If one were to vote on arts and cultural issues alone this Saturday then there’s only one choice — and that is not to vote for the Coaltion.

15 responses to “EDITORIAL: a vote for the Coalition is a vote against the arts

  1. I love “The Arts” – Opera, Theatre, Classical Ballet, and Musicals – but I don’t understand why The Arts are more deserving of subsidy than companies such as Ford and GMH. The Arts, like Industry and Agriculture has to survive on its own, even if we are the only country in the world with a level playing field. Stop whinging, and perform shows with greater appeal.

  2. So true! Please – if you care about the arts and/or believe that a strong, independent, public broadcaster is essential to our democracy, then vote Greens or ALP on Saturday. Alternatively, find an independent who supports these essential areas of conribution to our society.

    If you are a Queenslander, vote 1 for Michael Kaff, in the Senate. Michael is an independent who is not a career politician, just an average guy such as you or I but one who is passionate about the Arts and bringing a fairer go to all Australians.

  3. Hi Jrapqq,

    GMH and Ford get ENORMOUS government subsidies and tax breaks to operate in Australia. I suggest you do some research. The support to the arts is much less than the support given to business. For those interested in the Arts I suggest Vote 1 for the Arts Party!

    Alex Broun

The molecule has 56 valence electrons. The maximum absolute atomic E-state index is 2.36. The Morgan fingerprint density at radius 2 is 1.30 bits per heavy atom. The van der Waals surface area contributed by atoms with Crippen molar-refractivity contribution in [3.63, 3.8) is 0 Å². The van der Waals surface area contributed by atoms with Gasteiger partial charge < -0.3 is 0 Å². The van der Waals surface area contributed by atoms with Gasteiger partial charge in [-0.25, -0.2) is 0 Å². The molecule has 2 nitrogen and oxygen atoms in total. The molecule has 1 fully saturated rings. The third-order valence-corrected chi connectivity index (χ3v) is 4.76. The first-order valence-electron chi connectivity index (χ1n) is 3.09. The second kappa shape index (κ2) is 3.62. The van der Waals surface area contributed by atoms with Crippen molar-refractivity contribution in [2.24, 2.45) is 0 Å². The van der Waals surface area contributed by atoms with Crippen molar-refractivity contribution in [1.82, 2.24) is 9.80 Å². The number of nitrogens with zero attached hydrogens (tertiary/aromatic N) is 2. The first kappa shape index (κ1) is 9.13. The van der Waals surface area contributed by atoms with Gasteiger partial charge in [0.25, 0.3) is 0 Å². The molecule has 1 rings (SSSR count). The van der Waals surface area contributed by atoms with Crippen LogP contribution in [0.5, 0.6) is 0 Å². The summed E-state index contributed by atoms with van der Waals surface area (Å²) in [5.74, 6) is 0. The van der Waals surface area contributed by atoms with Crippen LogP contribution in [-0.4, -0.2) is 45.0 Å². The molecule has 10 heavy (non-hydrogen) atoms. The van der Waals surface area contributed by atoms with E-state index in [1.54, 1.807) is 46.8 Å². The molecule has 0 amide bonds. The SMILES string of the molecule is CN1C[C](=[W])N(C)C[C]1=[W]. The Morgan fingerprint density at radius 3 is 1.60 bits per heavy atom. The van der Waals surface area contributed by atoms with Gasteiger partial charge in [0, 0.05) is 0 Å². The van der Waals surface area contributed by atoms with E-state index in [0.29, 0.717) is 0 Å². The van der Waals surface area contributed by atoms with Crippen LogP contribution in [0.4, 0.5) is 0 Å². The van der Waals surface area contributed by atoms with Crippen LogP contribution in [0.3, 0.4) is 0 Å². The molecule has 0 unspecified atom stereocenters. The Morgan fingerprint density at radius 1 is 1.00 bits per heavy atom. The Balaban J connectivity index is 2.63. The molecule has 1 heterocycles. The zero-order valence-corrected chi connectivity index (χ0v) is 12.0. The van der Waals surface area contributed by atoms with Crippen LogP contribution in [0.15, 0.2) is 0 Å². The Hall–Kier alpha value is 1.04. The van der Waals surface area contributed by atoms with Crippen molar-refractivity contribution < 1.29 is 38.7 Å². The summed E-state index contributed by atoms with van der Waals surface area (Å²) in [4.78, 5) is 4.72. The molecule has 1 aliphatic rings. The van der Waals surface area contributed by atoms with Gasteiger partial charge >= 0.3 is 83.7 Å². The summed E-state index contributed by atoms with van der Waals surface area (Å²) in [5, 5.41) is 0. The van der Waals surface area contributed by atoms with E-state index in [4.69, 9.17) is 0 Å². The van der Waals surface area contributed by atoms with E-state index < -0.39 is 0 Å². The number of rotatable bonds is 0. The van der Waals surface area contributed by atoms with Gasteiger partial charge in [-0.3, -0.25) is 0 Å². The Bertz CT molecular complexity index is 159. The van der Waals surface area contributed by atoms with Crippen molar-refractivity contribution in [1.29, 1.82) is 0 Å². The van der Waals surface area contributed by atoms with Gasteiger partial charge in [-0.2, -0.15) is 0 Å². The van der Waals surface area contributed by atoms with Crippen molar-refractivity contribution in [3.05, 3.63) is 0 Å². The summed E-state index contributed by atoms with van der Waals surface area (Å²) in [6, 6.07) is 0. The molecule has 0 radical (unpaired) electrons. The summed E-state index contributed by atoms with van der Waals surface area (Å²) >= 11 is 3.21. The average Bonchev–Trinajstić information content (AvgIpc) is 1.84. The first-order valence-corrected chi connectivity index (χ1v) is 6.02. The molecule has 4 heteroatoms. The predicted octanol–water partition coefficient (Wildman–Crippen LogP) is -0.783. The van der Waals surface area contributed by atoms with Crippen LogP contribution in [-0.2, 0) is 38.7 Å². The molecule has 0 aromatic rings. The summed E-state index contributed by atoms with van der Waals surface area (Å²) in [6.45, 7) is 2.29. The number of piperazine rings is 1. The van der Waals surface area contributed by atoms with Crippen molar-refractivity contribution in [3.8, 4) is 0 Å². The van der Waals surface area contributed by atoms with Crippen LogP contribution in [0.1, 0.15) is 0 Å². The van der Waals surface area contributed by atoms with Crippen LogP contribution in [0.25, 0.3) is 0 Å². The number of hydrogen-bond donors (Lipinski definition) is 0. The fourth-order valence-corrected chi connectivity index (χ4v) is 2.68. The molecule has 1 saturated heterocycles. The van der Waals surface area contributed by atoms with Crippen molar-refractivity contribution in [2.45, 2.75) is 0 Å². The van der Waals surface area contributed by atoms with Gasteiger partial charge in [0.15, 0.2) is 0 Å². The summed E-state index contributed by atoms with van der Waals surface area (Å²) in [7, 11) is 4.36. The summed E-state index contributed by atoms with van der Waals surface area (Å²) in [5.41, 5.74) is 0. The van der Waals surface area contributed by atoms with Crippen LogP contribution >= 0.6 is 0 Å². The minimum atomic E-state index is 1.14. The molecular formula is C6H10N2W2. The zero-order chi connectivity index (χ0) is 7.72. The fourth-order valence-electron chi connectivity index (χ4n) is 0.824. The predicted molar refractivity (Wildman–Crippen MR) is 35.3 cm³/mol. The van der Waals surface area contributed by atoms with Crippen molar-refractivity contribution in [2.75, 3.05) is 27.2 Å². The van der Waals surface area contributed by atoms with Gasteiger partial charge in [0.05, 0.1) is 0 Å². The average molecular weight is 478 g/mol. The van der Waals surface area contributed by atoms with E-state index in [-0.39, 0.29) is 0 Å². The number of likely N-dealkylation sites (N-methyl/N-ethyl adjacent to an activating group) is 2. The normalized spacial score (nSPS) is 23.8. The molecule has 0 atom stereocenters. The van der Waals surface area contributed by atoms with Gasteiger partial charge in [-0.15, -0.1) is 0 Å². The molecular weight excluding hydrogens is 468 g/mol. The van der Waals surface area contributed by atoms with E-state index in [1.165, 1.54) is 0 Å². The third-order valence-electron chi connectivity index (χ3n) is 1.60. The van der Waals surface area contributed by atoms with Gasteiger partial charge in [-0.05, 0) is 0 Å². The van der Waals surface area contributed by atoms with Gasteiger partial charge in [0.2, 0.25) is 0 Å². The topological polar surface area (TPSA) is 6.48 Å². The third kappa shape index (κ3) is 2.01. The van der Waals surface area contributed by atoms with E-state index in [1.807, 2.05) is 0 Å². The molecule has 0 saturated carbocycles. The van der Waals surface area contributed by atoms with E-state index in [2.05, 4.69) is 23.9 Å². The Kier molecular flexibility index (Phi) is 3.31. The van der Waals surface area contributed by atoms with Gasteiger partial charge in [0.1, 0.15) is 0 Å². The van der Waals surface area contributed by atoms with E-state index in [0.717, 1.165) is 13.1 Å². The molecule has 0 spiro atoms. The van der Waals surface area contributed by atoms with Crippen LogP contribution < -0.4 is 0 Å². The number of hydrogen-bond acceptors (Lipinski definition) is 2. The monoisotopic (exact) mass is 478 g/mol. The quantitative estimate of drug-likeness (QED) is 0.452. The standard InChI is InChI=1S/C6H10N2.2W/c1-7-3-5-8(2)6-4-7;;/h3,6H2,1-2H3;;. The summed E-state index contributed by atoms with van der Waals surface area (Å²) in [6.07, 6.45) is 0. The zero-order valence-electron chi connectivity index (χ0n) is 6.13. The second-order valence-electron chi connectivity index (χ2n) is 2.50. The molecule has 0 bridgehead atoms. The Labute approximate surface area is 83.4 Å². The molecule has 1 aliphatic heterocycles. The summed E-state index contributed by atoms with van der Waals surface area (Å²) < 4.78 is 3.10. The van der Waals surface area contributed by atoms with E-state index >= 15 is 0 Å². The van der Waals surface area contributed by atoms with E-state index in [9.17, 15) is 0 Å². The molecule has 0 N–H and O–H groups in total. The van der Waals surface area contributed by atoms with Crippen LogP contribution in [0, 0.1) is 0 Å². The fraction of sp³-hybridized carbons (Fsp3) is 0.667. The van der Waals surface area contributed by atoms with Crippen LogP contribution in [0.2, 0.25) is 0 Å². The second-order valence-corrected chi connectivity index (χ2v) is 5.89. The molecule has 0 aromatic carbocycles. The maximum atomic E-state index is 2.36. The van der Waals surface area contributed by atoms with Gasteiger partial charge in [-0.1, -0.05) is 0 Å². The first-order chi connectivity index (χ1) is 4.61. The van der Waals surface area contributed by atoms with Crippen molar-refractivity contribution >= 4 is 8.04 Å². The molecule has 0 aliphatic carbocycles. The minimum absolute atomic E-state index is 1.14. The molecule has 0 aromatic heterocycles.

4. JRAPQQ : I don’t think you understand the fact that as you write “The Arts” are comprised of more than the big four performance companies as sited in how you love opera, theatre, classical ballet and musicals. FYI, artistic endeavour involves a range of artistic pursuits across a raft of equally demanding disciplines. For example, if children are not provided with the opportunity to visit and engage in local galleries, libraries – yes, writers are artists – theatrical companies and the like, then it is hardly difficult to realise that they will miss out on terrific influences to add to their formal education which is, in this country, already sliding down the world-wide bannister of credibility. If you really think that the arts are measured by commercial appeal, then you may like some of the arts, but have nil knowledge of them.

  5. Are we talking about so-called “high art” or are we talking about the areas in general?
    Probably two different things. I’ve been a musician all of my life. I’m now 66 and have around $350 in the bank.
    The only subsidy I’ve ever had in the dole. So much for blues, funk, R&B and soul music, I suppose…

  6. Christ, is the opera and symphony orchestra the same as growing spuds, in terms of subsidy ? That’s the saddest thing I have read this year.